They both need to include the appropriate factual information, including a list of items that the author states to be true. This information cannot contradict any information the individual previously has sworn to, such as in a deposition or another hearing.
What Person is able to Make Declaration Document?
A person other than the parties involved can have information that the judicial officer needs to make a decision on a motion, for example, about child support or custody decisions. Teachers, health care professionals, neighbors, anyone who has directly seen things relevant to the issues can write up a declaration explaining what they know under penalty of perjury. They have a special relationship to the case and their act of declaring can act as a witness in court in lieu of testimony. California law would only require that the declaration be made under penalty of perjury, that it have the date that it was declared, a statement as to the person making the declaration, the witness information, and a description of the parties in the case.
How to Handle Disputes Between Opposing Parties
Any dispute that exists between the opposing party or other side is subject to hope and utmost good faith. Witnesses are always needed when put before a jury. By California law, when you sue a person, partnership, corporation, or the government, you must give formal notice to the defendant or other side that you have started the legal process.
Can a Non-Party Witness Sign a Declaration?
Yes. A non-party witness can sign a declaration in support of the motion in a California case. The declaration would be considered to be a statement by the witness presented in court as a true and correct copy of what the witness observed. The person making the declaration can put the declaration statement in their own words and it can be used at the hearing on the motion. In fact, a declaration from a witness testifying to the key facts can be substantial evidence in a California case.
The Use of a Written Affidavit or Declaration in Court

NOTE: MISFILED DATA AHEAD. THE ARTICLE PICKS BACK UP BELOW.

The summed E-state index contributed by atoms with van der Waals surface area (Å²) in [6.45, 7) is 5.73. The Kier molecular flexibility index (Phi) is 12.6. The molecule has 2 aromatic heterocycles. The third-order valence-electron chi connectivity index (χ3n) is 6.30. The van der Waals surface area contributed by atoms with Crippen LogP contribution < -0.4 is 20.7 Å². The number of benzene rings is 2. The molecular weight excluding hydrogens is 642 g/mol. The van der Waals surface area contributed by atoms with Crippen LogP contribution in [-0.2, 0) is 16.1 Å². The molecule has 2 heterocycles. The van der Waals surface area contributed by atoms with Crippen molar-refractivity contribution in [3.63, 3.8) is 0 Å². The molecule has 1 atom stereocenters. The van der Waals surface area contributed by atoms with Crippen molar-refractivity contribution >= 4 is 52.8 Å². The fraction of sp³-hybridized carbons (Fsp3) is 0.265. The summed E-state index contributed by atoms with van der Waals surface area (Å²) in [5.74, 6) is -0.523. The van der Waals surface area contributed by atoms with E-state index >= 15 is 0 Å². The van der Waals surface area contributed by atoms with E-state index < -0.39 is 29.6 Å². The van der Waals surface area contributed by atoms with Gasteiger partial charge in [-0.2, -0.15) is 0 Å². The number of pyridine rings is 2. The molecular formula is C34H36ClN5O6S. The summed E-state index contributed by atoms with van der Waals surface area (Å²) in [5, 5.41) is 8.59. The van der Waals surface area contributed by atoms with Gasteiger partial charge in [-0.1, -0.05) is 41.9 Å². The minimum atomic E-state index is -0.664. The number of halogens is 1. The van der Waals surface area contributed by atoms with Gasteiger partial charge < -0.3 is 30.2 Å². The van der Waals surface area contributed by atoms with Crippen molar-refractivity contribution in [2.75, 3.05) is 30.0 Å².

In conclusion, this is a straightforward way to render information to the court without the burden of traveling to the courthouse or appearing for live testimony. It can be a convenient way to fight a traffic ticket or to address a family law problem.
A good declaration will be clear and concise, and provide proof of the facts alleged by use of photographs and documents that prove the declarants testimony. It will provide an explanation concerning an act that occurred and can serve as an offer of proof to the other side. The hope here is that the act of filing the declaration will show proof of an act without requiring the introduction of witnesses in court. The signed writing on the documents declaring that the foregoing is true and correct should suffice in a court of law.
It is extremely important when submitting any evidence in a court of law that you provide an explanation of what the the photograph shows, or what the document proves, so that the reviewing judicial officer will have a good understanding of what the declarant is trying to prove.
Under California Rules, Can a Declaration Prove an Issue on the Case?
The normal rules of evidence apply to declarations. Therefore, sometimes the submitted declaration as evidence cannot be used by the court in rendering a decision. A declaration may be considered heresy. The declaring party might want to engage an experienced attorney to assist with making a declaration for any legal matter.
A declaration is a written statement to the court where the writer swears that the statement and contents, under penalty of perjury, are true. Declarations can be used for different reasons such as, when the declarant (writer) is unavailable to testify, or to provide admissible evidence prior to a trial.
Declaration Example Language
A declaration must be in writing and is a form of testimony made outside of court by the act of signing the document. Once declared, it is important that the party who makes the declaration not deviate from what they said under penalty of perjury.
An example of a declaration in the opening statement is this: I declare under the laws of the State of California that the following is true and correct, to the best of my knowledge. If I was called to testify in court to the same set of facts thereto, I could and would do so competently.
A Warning About Declarations: Make Sure it is an Honest Statement and a True Document Concerning the Witness
Declarations are a serious thing. A party is swearing under penalty of perjury based upon personal knowledge that factual circumstances occurred. It is imperative that the person who signs the declaration document ensure that the declaration is a correct copy and that the other party has notice. More importantly, the declaration must be honest and accurrate. The act of signing a declaration is not something to be taken lightly, and the laws and rules around it are difficult.
The Law Offices of James L. Arrasmith Can Help!
Written declarations are complicated. It is crucial that you have a zealous law firm at your side. A law firm can make sure that the declaration is done in the proper form and that the circumstances surrounding the statement are true and correct. A law firm can also ensure that the evidence presented in the document clearly show the underlying facts of the witness. Call or text 916-704-3009 for a free consultation.